Patient mad at clinic's 'lies'
PATIENTS affected by the Bundaberg Hospital Dental Clinic sterilisation bungle have called for Queensland Health to come clean, with more people at risk of infection than initially thought.
Sixteen-year-old dental patient Gabrielle Carruthers said the story she had been told by the hospital had changed twice since the initial phone call telling her she was at risk of contracting hepatitis B, hepatitis C or HIV because of unsterilised instruments.
Yesterday morning, she met with Bundaberg Hospital acting director of operational services Gerard Devine, who told her she was one of the 33 on whom the instruments were used before the sterilisation process broke down on November 6.
Then yesterday afternoon, Queensland Health backflipped and said some of those 33 patients may have had unsterilised instruments used on them after all.
There are a further 235 people who may also have been affected by the instruments between November 6 and 13, some of whom have already submitted themselves for testing.
“I felt quite angry — really angry, actually. They lied to me,” Ms Carruthers said.
After her “rollercoaster” ordeal, it has now been established Ms Carruthers is among 22 of the initial group of 33 to be cleared of infection — but she must wait 12 weeks for the final all-clear.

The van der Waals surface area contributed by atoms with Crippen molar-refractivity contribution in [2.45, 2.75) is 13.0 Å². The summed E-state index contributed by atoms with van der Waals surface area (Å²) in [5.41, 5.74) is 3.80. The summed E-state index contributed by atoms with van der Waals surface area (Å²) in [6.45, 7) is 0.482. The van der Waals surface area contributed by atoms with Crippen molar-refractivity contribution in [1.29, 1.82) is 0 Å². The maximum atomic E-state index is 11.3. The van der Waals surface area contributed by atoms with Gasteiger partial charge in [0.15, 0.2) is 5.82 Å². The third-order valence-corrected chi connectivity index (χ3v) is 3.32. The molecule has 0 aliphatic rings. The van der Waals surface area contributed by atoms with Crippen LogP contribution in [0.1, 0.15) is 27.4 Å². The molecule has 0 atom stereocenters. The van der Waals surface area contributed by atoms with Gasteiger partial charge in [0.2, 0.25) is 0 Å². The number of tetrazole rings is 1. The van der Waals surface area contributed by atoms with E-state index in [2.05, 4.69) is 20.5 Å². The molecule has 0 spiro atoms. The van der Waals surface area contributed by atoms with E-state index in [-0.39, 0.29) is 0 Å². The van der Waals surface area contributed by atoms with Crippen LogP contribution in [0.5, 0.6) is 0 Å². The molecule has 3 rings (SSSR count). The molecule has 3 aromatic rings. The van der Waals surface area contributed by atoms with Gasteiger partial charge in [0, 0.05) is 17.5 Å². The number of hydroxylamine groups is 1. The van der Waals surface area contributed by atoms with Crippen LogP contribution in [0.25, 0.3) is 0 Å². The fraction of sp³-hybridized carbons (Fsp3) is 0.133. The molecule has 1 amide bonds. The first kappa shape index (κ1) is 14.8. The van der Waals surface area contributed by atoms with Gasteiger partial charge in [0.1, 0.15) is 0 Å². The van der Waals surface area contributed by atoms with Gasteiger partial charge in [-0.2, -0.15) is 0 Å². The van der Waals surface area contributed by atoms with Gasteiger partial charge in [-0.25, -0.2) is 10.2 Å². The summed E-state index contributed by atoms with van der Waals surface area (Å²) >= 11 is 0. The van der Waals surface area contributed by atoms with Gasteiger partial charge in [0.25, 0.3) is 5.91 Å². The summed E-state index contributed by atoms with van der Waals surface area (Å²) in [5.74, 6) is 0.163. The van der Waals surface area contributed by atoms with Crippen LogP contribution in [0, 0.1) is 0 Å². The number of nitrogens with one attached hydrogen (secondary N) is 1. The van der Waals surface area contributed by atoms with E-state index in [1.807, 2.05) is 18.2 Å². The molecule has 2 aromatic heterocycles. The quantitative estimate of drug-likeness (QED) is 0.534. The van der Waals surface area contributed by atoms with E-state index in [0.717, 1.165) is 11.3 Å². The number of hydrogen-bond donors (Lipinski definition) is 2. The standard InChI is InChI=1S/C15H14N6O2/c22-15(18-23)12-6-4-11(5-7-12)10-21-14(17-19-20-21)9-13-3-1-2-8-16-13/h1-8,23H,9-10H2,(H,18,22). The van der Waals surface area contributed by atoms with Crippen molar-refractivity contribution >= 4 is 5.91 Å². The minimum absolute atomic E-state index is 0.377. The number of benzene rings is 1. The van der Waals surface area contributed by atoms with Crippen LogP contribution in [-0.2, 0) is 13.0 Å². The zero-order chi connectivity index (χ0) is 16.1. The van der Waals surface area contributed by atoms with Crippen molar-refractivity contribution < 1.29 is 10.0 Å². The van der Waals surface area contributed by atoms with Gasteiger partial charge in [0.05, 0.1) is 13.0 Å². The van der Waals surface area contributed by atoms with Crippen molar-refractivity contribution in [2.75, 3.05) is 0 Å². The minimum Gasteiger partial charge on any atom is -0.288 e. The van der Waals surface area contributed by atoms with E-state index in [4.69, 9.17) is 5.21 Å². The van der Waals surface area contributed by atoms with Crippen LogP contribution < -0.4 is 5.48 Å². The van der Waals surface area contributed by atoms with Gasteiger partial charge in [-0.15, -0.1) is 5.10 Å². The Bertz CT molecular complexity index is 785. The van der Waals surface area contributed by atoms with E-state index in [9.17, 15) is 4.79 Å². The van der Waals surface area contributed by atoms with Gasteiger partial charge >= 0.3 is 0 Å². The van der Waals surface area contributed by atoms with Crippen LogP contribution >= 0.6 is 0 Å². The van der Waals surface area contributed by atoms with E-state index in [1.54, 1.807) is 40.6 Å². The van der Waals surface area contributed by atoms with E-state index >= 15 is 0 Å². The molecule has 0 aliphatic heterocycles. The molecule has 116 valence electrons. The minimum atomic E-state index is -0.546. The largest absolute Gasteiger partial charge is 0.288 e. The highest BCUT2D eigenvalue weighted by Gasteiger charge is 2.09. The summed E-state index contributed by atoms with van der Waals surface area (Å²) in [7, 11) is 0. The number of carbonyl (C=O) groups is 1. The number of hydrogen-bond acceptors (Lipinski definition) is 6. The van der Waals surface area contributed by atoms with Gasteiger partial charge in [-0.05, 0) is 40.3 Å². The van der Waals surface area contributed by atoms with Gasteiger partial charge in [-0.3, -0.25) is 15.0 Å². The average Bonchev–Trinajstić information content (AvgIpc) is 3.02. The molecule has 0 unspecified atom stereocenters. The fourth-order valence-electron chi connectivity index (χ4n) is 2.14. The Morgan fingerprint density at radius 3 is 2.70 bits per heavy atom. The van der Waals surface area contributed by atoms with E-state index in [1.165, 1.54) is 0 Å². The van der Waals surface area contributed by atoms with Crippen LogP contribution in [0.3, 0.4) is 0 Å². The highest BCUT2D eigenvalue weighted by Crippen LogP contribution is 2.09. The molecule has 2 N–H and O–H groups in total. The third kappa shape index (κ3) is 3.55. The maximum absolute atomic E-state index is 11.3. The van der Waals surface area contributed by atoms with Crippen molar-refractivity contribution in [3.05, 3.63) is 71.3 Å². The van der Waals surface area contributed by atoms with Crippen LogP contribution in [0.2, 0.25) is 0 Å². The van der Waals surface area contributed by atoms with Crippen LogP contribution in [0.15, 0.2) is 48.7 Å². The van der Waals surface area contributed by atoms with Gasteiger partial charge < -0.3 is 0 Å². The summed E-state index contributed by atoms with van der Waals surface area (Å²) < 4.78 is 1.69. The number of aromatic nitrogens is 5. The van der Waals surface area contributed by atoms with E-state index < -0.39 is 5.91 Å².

Other patients affected by the bungle expressed their frustration with the way Queensland Health handled the situation.
One Bundaberg mum, who wants to remain anonymous, said she was not told anything apart from the fact she may have contracted a blood-borne disease and they would know more after the first batch of results..
Member for Burnett Rob Messenger said he was told the machine used in the incident had not been checked by a technician since, nor could he get a guarantee human error was to blame.
“What it is showing for me is that there is not a proper investigation being carried out,” he said.
Queensland Health said it contacted 233 of the 235 patients potentially affected between November 6 and 13, of whom 76 sought testing.
The state’s chief dental officer will visit today to review affected patient files.